If Your Child Has Lice, You’re Not to Blame . . . it’s Just Louse-y Luck

The world’s oldest head lice were 10,000 years old, give or take. Two varieties of louse have been feeding on human blood for much longer than that. They are actually adapted to prefer us as hosts. Six to twelve million kids in the U.S. get head lice per year.

Unlike body lice, which are dangerous and were spreaders of typhus fever for many years, head lice are relatively harmless. Also, unlike body lice, infestation has nothing to do with cleanliness of the person. If your child is sent home by the school nurse, spare yourself the shame.

It’s all a matter of PH levels. When we are born, our scalps are neutral with a PH level of 7. But as we mature, they reach a range that is slightly acidic and form an “acid mantle.” Most adults have an acid mantle that is inhospitable to lice. So that’s why kids get lice more often. Because they spend a lot of time together in close quarters, children tend to spread lice rapidly.

Your child can contract head lice in a number of ways:

Contact with a host or a host’s clothing

Combs, brushes, or towels that a host has recently used

Lying on a bed, couch, pillow, carpet, or stuffed animal that has recently (within 48 hours) been in contact with a host

Symptoms and Identification

Lice have three forms, the nit (egg), nymph, and adult. The adult louse is tan/gray, the size of a sesame seed and is six-legged. Lice mature in seven days and survive for 30, although they can only last 48 hours without a host. Your best chance of spotting an infestation is to find nits firmly attached to the hair shaft near the scalp, as the adults and nymphs are evasive.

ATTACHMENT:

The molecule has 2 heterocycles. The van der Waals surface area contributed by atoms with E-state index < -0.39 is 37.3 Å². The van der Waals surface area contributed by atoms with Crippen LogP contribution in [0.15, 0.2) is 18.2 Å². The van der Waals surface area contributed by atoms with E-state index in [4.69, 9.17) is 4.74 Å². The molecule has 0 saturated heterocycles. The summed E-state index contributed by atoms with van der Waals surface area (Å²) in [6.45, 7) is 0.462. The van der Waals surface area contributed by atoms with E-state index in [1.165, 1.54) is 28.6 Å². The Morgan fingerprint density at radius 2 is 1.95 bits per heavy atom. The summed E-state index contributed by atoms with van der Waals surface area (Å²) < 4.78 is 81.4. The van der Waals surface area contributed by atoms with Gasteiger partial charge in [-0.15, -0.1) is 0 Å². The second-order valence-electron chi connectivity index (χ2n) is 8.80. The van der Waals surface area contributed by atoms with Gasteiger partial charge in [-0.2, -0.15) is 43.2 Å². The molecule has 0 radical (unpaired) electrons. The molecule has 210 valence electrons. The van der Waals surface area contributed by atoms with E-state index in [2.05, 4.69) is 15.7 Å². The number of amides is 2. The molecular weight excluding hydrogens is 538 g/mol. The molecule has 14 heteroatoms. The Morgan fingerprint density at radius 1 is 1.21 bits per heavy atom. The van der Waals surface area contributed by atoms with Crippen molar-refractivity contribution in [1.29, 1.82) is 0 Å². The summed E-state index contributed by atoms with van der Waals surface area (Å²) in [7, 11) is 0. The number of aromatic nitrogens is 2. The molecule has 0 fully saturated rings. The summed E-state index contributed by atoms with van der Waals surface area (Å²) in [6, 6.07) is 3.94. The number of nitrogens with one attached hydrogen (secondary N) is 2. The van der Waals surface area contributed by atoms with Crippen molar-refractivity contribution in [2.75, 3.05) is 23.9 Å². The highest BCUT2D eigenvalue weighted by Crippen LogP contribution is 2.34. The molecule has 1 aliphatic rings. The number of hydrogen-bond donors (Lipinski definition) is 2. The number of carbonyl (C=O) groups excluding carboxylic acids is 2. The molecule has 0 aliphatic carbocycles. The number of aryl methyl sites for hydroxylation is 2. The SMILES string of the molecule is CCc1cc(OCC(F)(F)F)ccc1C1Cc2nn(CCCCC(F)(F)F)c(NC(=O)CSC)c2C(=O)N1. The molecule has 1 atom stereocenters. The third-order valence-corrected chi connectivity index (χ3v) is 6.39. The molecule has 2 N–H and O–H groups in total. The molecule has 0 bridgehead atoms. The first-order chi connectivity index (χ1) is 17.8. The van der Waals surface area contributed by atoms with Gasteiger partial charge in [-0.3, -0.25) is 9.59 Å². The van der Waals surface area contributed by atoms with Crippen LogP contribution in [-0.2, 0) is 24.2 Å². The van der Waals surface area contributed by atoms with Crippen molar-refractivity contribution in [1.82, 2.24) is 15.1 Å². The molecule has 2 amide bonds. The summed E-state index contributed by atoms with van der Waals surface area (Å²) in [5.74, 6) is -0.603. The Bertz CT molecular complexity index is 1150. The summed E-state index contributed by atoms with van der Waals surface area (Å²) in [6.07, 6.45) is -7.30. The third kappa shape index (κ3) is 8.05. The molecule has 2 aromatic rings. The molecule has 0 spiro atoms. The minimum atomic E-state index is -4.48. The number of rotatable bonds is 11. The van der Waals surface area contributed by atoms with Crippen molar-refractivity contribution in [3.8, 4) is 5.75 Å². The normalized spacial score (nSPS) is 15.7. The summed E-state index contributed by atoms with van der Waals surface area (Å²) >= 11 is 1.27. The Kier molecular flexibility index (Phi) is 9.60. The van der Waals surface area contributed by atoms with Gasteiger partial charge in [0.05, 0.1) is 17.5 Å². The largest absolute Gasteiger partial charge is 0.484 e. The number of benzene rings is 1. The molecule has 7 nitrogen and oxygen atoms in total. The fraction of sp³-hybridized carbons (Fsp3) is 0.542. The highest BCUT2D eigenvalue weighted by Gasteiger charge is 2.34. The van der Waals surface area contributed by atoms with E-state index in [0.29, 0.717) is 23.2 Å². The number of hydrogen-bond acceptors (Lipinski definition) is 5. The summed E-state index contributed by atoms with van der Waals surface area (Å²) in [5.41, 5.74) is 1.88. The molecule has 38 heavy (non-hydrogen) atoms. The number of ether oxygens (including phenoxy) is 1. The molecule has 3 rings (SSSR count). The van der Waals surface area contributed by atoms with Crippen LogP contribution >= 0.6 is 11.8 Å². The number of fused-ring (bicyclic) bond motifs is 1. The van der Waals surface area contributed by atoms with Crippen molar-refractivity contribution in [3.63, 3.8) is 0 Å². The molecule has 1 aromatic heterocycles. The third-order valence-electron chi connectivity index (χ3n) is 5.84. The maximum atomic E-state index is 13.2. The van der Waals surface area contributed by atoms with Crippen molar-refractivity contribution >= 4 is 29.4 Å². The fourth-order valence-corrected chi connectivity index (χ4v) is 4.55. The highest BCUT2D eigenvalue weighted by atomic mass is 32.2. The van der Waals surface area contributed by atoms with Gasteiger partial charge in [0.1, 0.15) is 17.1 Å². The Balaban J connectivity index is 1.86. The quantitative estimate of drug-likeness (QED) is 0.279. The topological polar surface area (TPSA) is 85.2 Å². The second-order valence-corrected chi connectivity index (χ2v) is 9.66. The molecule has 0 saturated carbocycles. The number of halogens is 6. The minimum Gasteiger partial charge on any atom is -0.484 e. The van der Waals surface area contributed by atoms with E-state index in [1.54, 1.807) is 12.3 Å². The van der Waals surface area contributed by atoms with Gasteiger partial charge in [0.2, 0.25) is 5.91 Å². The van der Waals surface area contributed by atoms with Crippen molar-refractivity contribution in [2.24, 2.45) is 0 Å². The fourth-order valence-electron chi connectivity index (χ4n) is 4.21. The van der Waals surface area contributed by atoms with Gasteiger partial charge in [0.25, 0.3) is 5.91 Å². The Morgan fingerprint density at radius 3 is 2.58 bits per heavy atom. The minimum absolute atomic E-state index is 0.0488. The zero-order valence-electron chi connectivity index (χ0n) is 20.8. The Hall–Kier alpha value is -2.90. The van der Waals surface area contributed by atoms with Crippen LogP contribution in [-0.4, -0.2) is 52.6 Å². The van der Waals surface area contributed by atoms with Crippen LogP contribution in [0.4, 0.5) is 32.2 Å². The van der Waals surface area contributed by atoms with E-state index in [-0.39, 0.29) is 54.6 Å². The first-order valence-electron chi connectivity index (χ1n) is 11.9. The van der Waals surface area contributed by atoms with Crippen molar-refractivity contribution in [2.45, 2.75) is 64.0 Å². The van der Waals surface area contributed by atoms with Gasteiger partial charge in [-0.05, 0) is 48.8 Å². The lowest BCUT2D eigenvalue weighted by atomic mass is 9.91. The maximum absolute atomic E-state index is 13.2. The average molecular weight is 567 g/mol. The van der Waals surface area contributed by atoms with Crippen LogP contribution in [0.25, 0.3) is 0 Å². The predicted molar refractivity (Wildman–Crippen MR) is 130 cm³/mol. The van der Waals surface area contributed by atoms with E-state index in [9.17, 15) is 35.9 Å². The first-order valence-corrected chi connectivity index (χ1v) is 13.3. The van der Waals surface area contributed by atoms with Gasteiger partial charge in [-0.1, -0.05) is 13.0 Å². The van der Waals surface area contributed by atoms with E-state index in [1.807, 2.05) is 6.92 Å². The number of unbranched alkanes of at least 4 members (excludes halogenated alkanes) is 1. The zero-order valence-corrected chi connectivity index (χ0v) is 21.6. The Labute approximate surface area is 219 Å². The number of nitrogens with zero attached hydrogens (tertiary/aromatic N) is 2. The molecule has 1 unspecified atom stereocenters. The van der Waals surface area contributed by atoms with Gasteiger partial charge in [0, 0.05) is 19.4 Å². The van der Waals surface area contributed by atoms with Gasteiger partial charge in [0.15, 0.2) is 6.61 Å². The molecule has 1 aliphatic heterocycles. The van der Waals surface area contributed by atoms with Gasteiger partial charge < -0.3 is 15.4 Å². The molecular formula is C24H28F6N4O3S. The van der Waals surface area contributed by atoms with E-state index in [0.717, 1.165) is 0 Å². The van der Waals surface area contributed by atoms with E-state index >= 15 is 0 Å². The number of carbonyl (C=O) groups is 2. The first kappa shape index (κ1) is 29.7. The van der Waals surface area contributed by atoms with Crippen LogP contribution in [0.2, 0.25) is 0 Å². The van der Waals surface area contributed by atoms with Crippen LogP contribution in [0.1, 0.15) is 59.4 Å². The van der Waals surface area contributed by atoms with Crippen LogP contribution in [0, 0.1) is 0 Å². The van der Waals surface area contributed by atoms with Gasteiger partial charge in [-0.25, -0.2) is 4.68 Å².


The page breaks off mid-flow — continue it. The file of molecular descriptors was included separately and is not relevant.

The symptoms are simple: tickling and itching followed by scratching and, consequently, sores. If you suspect your child may have lice you can come in for a quick diagnosis with just a comb, magnifying glass, and possible microscope. You will likely want to report a lice infestation to your child’s school nurse, as they are probably not the only case.

The child or family member with lice should undergo the protocol described on one of several over-the-counter treatment rinses and continue to be vigilant for 2-3 weeks. All family members should remain on guard (parents can host lice as well), and all surfaces in the home should be washed and disinfected. Don’t worry about your pets, though—lice only want us!

Several prescription treatments with specific application instructions are also available for more stubborn infestations. We can definitely beat the lice. For more info, come in to one of our locations and speak to a physician about ways to rid your home of these itch-inducers today!

Emily Perry